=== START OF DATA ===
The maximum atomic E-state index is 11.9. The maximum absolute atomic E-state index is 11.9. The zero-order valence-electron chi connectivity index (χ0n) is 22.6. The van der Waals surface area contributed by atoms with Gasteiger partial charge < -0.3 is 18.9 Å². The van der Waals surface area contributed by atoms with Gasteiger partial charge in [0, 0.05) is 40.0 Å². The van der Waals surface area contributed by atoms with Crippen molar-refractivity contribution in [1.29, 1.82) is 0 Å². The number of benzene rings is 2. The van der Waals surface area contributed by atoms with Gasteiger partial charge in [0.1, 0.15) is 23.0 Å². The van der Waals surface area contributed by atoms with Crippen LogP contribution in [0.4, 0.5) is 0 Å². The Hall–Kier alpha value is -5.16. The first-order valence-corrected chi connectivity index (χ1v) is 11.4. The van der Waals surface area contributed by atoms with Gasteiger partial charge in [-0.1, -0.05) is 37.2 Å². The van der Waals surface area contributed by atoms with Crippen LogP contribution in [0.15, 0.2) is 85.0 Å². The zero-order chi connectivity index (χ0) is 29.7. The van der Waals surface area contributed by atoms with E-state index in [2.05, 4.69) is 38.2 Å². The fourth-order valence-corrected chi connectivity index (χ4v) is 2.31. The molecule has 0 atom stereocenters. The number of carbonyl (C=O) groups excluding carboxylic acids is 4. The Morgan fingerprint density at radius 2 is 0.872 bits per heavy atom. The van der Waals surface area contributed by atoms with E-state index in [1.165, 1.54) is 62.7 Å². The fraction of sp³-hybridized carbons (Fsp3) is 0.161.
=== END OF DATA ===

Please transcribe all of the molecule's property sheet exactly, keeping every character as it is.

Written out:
The maximum atomic E-state index is 11.9. The maximum absolute atomic E-state index is 11.9. The zero-order valence-electron chi connectivity index (χ0n) is 22.6. The van der Waals surface area contributed by atoms with Gasteiger partial charge < -0.3 is 18.9 Å². The van der Waals surface area contributed by atoms with Gasteiger partial charge in [0, 0.05) is 40.0 Å². The van der Waals surface area contributed by atoms with Crippen molar-refractivity contribution in [1.29, 1.82) is 0 Å². The number of benzene rings is 2. The van der Waals surface area contributed by atoms with Gasteiger partial charge in [0.1, 0.15) is 23.0 Å². The van der Waals surface area contributed by atoms with Crippen LogP contribution in [0.4, 0.5) is 0 Å². The Hall–Kier alpha value is -5.16. The first-order valence-corrected chi connectivity index (χ1v) is 11.4. The van der Waals surface area contributed by atoms with Gasteiger partial charge in [-0.1, -0.05) is 37.2 Å². The van der Waals surface area contributed by atoms with Crippen LogP contribution in [0.15, 0.2) is 85.0 Å². The zero-order chi connectivity index (χ0) is 29.7. The van der Waals surface area contributed by atoms with E-state index in [2.05, 4.69) is 38.2 Å². The fourth-order valence-corrected chi connectivity index (χ4v) is 2.31. The molecule has 0 atom stereocenters. The number of carbonyl (C=O) groups excluding carboxylic acids is 4. The Morgan fingerprint density at radius 2 is 0.872 bits per heavy atom. The van der Waals surface area contributed by atoms with E-state index in [1.165, 1.54) is 62.7 Å². The fraction of sp³-hybridized carbons (Fsp3) is 0.161.